Score one for sanity, logic, reason, and science.
There has been a recent decision (October, 2014) by the Swedish Supreme Court that calls into question the scientific validity of the classic “triad” SBS diagnosis. According to the triad diagnosis, the symptoms of retinal hemorrhage, subdural hematoma, and diffuse edema of the brain are pathognomonic (exclusively indicative) of violent shaking or abusive head trauma. The “triad” has been the mainstay of SBS prosecutions for decades, but in recent years, has come under increasingly critical scrutiny.
These quotes from the testimony of experts before the Swedish court:
“It can be concluded that, in general terms, the scientific evidence for the diagnosis of violent shaking has turned out to be uncertain.”
“The controversy is not about whether it is harmful to shake a child violently. The issue under discussion is with what scientific certainty it can be established how various injuries found in a child have arisen. The claim that the occurrence of the triad is strong evidence that violent shaking has occurred goes back to the late 1960s; however, the medical evidence for it was relatively thin. But the claim became generally accepted and grew into medical truth over several decades, even though the situation in terms of evidence did not change. It is known that a very large share of fundus haemorrhages are not linked to violence and arise in another way. Nor has it been shown that nerve fibers are torn, and that the brain therefore begins to swell, in connection with violent shaking. It can also be asked whether violent shaking can occur without neck injuries arising… To sum up, it can be said that the scientific support for the diagnosis of violent shaking is uncertain.”
Sue Luttner, who edits the blog OnSBS, has done an excellent job of summarizing this decision and the case it involves, and has posted it on her blog here.
In case you haven’t been able to check in on the National Registry of Exonerations lately, here’s an excerpt from the most recent data. Note the total is now up to 1,512, and the trend line is definitely UP.
I won’t belabor you by pointing out some of the more obvious observations. Just a few minutes of study will (should) lead you to some very clear conclusions.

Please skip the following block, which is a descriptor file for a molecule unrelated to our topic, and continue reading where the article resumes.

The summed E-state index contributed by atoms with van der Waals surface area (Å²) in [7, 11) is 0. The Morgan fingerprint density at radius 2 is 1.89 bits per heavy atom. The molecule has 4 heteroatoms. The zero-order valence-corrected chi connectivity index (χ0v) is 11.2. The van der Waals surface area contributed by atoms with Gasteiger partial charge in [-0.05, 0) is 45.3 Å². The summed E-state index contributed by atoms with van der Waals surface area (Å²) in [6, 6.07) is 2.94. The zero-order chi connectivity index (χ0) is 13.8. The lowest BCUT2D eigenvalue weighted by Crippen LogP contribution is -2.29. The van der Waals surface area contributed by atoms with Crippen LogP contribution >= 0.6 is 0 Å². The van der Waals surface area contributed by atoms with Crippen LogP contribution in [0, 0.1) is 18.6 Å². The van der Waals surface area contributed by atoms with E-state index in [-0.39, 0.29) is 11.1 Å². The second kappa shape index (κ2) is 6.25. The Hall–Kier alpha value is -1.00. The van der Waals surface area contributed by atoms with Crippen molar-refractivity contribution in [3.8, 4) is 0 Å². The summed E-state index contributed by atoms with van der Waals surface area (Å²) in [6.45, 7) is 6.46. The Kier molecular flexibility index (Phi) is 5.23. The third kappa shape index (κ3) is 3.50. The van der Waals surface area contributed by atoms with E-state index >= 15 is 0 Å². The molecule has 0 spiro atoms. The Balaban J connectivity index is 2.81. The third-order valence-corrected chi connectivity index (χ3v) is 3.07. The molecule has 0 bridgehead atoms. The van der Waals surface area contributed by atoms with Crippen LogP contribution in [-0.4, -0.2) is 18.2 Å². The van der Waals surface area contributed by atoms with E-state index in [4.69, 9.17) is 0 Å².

It has been reported that the folks at the Registry are hard at work trying to incorporate the exonerations being generated by the newly formed “conviction integrity units” (CIU’s). For these cases the prosecutors running the CIU’s may not be very motivated to have their exonerations logged into the Registry.
I can’t gush enough about how critical and important this data is. It is this kind of HARD DATA that will provide the foundation for much needed and long overdue justice system reform.
Posted in DNA, Editorials/Opinion, Exonerations, Eyewitness identification, False confessions, Forensic controls, Junk science, Police conduct (good and bad), Prosecutorial conduct (good and bad), Reforming/Improving the system, Snitching
We have previously reported on the Reneé Bailey case here.
Reneé Bailey, a day care provider in Greece, New York, was convicted in 2001 of shaking 2½ year old Brittney Sheets to death. She was confined in prison until NY State Supreme Court Justice James Piampiano granted an evidentiary hearing in the case to consider the new scientific findings regarding SBS. She was released without bail in December, 2014, and her conviction was reversed; the first SBS conviction reversal in New York state. See the Rochester Democrat & Chronicle story here.
Now, in a recent announcement, the Monroe County, NY District Attorney, Sandra Doorley, has declared her intention to appeal the conviction reversal.
See that Rochester Democrat & Chronicle story here.
While this is certainly not good news for Ms. Bailey, who has already served 13 years in prison, there could be a silver lining to this ominous dark cloud. If the conviction reversal is upheld on appeal, this will establish some substantial legal precedent in favor of true science, rather than outdated medical dogma, in the evaluation and disposition of SBS cases.
An Iowa District Judge has dismissed the case against Peter Ranke, who was accused of injuring his 3-week old baby by shaking. And further, the judge sharply criticized the diagnosing doctor for mishandling the investigation into the child’s injuries
This case highlights the proclivity of child abuse pediatricians to jump immediately to an SBS diagnosis; without giving due consideration to possible differential diagnoses.
See the Iowa City Press-Citizen story here.
Yesterday, Dec. 22, 2014, in a Monroe County, New York court, Rene’ Bailey was ordered released from prison without bail, and is expected to return home today. See the Rochester Democrat and Chronicle story here.
We highlighted the Rene’ Bailey case in a previous WCB post, “Shaken Baby Syndrome ……. Progress for True Science?” last January here.
She was convicted in 2002 of murdering a 2½ year old child in her care, and the conviction was based upon medical testimony of “shaken baby syndrome.”
The actual cause of death is believed to have been a short fall from a piece of play equipment onto a carpeted garage floor. The prosecution has yet to decide upon appeal or retrial.
See the New York Law Journal article here. Note: accessing the article requires registration with the site.
We’ve posted previously about Dr. Steven Hayne here. Hayne was the now-discredited, long-time medical examiner for the state of Mississippi; notorious for his questionable forensic testimony.
Dr. Hayne’s cases keep unraveling; however, this case does not center specifically on Hayne’s credibility, but rather on the defendant’s being denied the ability to hire an expert to challenge Hayne’s credibility in court.
See the story by Radley Balko of the Washington Post here.